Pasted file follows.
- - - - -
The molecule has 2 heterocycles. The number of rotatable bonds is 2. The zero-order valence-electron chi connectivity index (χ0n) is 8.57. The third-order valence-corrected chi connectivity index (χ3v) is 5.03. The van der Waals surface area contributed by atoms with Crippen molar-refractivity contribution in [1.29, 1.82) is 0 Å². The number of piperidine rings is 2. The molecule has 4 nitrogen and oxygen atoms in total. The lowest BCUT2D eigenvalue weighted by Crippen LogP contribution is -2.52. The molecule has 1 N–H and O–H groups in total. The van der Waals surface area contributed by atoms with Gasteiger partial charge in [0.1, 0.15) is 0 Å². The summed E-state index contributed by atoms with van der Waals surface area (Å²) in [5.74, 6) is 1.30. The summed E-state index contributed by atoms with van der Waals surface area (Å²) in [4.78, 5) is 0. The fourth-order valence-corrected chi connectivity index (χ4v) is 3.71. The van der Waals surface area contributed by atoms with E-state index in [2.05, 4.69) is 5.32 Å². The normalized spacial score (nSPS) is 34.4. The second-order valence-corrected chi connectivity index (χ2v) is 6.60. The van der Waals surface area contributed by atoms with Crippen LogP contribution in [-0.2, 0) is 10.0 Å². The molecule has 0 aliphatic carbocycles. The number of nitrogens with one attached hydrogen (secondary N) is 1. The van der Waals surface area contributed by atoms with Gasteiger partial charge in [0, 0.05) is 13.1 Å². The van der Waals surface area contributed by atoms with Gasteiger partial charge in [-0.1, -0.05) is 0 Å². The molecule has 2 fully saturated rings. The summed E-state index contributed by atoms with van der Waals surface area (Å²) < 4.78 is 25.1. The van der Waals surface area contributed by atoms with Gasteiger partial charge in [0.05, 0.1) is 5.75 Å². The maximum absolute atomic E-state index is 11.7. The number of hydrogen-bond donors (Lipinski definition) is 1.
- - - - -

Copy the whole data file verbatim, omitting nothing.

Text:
The molecule has 2 heterocycles. The number of rotatable bonds is 2. The zero-order valence-electron chi connectivity index (χ0n) is 8.57. The third-order valence-corrected chi connectivity index (χ3v) is 5.03. The van der Waals surface area contributed by atoms with Crippen molar-refractivity contribution in [1.29, 1.82) is 0 Å². The number of piperidine rings is 2. The molecule has 4 nitrogen and oxygen atoms in total. The lowest BCUT2D eigenvalue weighted by Crippen LogP contribution is -2.52. The molecule has 1 N–H and O–H groups in total. The van der Waals surface area contributed by atoms with Gasteiger partial charge in [0.1, 0.15) is 0 Å². The summed E-state index contributed by atoms with van der Waals surface area (Å²) in [5.74, 6) is 1.30. The summed E-state index contributed by atoms with van der Waals surface area (Å²) in [4.78, 5) is 0. The fourth-order valence-corrected chi connectivity index (χ4v) is 3.71. The van der Waals surface area contributed by atoms with E-state index in [2.05, 4.69) is 5.32 Å². The normalized spacial score (nSPS) is 34.4. The second-order valence-corrected chi connectivity index (χ2v) is 6.60. The van der Waals surface area contributed by atoms with Crippen LogP contribution in [-0.2, 0) is 10.0 Å². The molecule has 0 aliphatic carbocycles. The number of nitrogens with one attached hydrogen (secondary N) is 1. The van der Waals surface area contributed by atoms with Gasteiger partial charge in [0, 0.05) is 13.1 Å². The van der Waals surface area contributed by atoms with Gasteiger partial charge in [-0.1, -0.05) is 0 Å². The molecule has 2 fully saturated rings. The summed E-state index contributed by atoms with van der Waals surface area (Å²) < 4.78 is 25.1. The van der Waals surface area contributed by atoms with Gasteiger partial charge in [0.05, 0.1) is 5.75 Å². The maximum absolute atomic E-state index is 11.7. The number of hydrogen-bond donors (Lipinski definition) is 1.